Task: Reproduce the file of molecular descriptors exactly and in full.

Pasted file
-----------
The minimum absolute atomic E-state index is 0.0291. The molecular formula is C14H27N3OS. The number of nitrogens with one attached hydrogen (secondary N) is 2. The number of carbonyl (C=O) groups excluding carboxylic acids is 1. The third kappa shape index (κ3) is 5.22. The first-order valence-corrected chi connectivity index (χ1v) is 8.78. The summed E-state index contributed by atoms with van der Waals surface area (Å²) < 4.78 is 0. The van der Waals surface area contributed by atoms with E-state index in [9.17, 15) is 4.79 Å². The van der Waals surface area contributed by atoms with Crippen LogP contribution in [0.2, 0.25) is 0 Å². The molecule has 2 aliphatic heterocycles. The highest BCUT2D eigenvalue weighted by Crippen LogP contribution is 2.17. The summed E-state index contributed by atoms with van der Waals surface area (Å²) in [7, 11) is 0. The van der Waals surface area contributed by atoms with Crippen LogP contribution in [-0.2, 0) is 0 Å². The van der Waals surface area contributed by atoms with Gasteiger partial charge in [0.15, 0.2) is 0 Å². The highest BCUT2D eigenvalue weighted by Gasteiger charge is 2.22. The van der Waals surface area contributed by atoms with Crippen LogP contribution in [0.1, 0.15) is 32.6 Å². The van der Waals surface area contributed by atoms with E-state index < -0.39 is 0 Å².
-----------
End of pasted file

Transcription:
The minimum absolute atomic E-state index is 0.0291. The molecular formula is C14H27N3OS. The number of nitrogens with one attached hydrogen (secondary N) is 2. The number of carbonyl (C=O) groups excluding carboxylic acids is 1. The third kappa shape index (κ3) is 5.22. The first-order valence-corrected chi connectivity index (χ1v) is 8.78. The summed E-state index contributed by atoms with van der Waals surface area (Å²) < 4.78 is 0. The van der Waals surface area contributed by atoms with E-state index in [9.17, 15) is 4.79 Å². The van der Waals surface area contributed by atoms with Crippen LogP contribution in [0.2, 0.25) is 0 Å². The molecule has 2 aliphatic heterocycles. The highest BCUT2D eigenvalue weighted by Crippen LogP contribution is 2.17. The summed E-state index contributed by atoms with van der Waals surface area (Å²) in [7, 11) is 0. The van der Waals surface area contributed by atoms with Crippen LogP contribution in [-0.2, 0) is 0 Å². The van der Waals surface area contributed by atoms with Gasteiger partial charge in [0.15, 0.2) is 0 Å². The highest BCUT2D eigenvalue weighted by Gasteiger charge is 2.22. The van der Waals surface area contributed by atoms with Crippen LogP contribution in [0.1, 0.15) is 32.6 Å². The van der Waals surface area contributed by atoms with E-state index < -0.39 is 0 Å².